Custom Class: post-landing-hero

Rowland Hall juniors identify and research a global, local, or internal issue they feel strongly about, then volunteer for an organization associated with their topic. Dubbed Project 11, this experience entails more than clocking service hours. Rowland Hall supports juniors with the resources to design and implement a solution to the problem they’ve chosen to explore.

Faculty designed Project 11 to be experiential rather than cerebral, and personal yet communally relevant. It provides a platform for individuals to hone personal voice and identity and creates a workplace for students to build, reflect, and respond to community issues. It’s a place for students to develop love and respect for themselves and the people in their communities, and to access a deeper sense of place. It’s also a culminating and potentially formative experience for juniors preparing to apply to college.

The History

Several years ago, a team of Upper School teachers assembled to develop a learning program to reach beyond the classroom. The team met and brainstormed for a year before launching Project 11, a real-world community-building experience for Rowland Hall juniors. Associate Director of Community Partnerships and Chair of the Arts Department Sofia Gorder, Physical Education teacher Mark Oftedal, and former Director of Service Learning Liz Paige founded the program. Director of Ethical Education Ryan Hoglund currently oversees it.

Rowland Hall’s service-learning program was originally built around volunteering in local nonprofits. But seven years ago, as Utah grew and changed, the program took on a global perspective. Rowland Hall has always been open to everyone—those inside and outside the prescribed societal, racial, religious, socioeconomic, and familial structural norms. Local growth and increased diversity spurred Project 11 to tackle community partnerships in new and inclusive ways, thus bringing students and teachers together as partners in the evolving culture of education.

Project 11 has gained momentum over the years and has carved a lasting space in our students’ lives. Often, students graduate with hundreds of hours beyond the volunteer requirements. Those who invest wholeheartedly in projects hand them off to up-and-coming community student-activists to ensure their projects endure.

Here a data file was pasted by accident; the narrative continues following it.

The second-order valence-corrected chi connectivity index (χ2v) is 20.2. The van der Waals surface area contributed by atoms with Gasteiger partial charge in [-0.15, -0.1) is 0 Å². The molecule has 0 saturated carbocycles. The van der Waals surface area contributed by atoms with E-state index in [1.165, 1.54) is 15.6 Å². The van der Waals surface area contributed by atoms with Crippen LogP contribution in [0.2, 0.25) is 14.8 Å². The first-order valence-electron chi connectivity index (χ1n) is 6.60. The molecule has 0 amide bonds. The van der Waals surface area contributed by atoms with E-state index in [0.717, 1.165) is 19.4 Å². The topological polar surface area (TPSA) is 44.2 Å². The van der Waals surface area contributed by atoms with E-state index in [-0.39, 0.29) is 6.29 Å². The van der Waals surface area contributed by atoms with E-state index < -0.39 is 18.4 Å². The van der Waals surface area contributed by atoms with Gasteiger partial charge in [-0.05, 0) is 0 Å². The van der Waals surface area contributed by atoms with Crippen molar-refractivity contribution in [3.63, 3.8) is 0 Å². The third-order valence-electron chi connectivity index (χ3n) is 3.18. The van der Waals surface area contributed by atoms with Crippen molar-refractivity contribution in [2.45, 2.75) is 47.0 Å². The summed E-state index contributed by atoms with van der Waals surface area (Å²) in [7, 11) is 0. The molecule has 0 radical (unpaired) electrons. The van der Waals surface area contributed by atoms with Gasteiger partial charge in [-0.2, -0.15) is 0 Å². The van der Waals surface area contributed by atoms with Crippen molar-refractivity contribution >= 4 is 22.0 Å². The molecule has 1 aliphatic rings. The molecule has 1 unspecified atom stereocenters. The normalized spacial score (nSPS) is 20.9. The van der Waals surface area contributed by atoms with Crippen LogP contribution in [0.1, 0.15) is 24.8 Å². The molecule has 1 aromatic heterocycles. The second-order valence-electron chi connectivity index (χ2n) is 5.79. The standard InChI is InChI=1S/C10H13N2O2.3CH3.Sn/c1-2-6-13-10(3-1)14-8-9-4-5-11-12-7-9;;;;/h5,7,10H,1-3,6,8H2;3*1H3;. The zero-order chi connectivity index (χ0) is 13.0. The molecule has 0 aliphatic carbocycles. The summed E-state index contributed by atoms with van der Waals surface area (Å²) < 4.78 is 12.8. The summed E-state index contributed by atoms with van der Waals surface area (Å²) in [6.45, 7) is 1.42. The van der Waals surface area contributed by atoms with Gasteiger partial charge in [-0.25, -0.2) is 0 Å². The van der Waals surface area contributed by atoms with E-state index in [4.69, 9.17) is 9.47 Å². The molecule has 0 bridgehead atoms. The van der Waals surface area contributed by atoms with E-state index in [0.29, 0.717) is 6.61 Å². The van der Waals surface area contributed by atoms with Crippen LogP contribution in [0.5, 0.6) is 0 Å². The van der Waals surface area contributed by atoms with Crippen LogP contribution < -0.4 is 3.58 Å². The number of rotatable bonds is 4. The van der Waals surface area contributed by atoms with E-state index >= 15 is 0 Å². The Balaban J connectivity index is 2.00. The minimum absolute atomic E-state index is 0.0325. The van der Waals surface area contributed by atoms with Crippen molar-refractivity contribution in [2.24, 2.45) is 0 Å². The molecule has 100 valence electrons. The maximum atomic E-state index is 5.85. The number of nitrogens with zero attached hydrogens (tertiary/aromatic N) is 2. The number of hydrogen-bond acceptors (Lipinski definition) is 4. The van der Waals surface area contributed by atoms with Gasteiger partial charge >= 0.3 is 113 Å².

Global Education and the Navajo Nation as a part of Project 11

After solidifying a number of partnerships with Navajo people in 2016, the Navajo Project is considered to be the “Advanced Placement” equivalent of community building for juniors. Students interested in community engagement, activism, research, developing solutions, and meeting people of another nation can apply to the Navajo Project during their junior year.

Project 11 students have gone on to reframe the assignment as a global education initiative. The Navajo Nation and its people represent a community that is accessible, already part of our curriculum and community, yet invisible in many ways. To learn more, a selected group of 20 students and four faculty worked in Salt Lake City and on the reservation throughout 2015–2016 on a cultural exchange and community-building project. The biggest takeaway was that we had a great deal to learn from a population of 200,000 people, a mere six hours away. We discovered that environmental sustainability is a huge Native concern; that indigenous languages are a fading link to heritage; art is sacred; heart-wrenching racism is systemic in our state; poor healthcare on Native lands leads to new and alarming diseases; public education on the Navajo Nation is not taken seriously; and that regressive federal and state policies create impassable roadblocks for Native people at nearly every level.

Project 11 Grows Toward the Whole Community

As Project 11 continues to grow, we plan to make all projects visible and accessible enough to involve our entire community. This spring marks our first-ever Community Project Presentation. It will include a student-led fair with all projects and agencies present to share experiences, and to mobilize and motivate our community to get involved. Read on to learn more about recent projects and their impacts.

Rubbish Redemption: This Project Isn’t Trash

  1. Team: Alicia Lu, Cindy Shen, and 13 Middle School students
  2. Challenge: Confront the issue of waste at our school by entering the Shane McConkey EcoChallenge, a national sustainability competition established in memory of McConkey, a professional skier and base jumper.
  3. Process: Ran a waste-collection competition in the Middle School, stuffed plastic bottles with the collected 1,500 liters of non-recyclable trash to make eco-bricks, named and marketed the project, and used the bricks to install a usable bench on the west side of campus.
  4. Solution: The McConkey Foundation awarded “Rubbish Redemption: This Project Isn’t Trash” the $6,000 first-place prize. Winnings will be used to endow future student-led sustainability projects at Rowland Hall. Read more about this project in another Fine Print story.

Designing a Meaningful Exchange Between Cultures

  1. Team: Keelan Kenny and 19 classmates
  2. Challenge: Educate the public on the Navajo Nation and dispel misunderstandings about its people and their culture. Learn about and understand the challenges of the Navajo Nation. The Navajo people are often incorrectly and often unfairly portrayed. Break down stereotypes, and prioritize solutions to large-scale problems.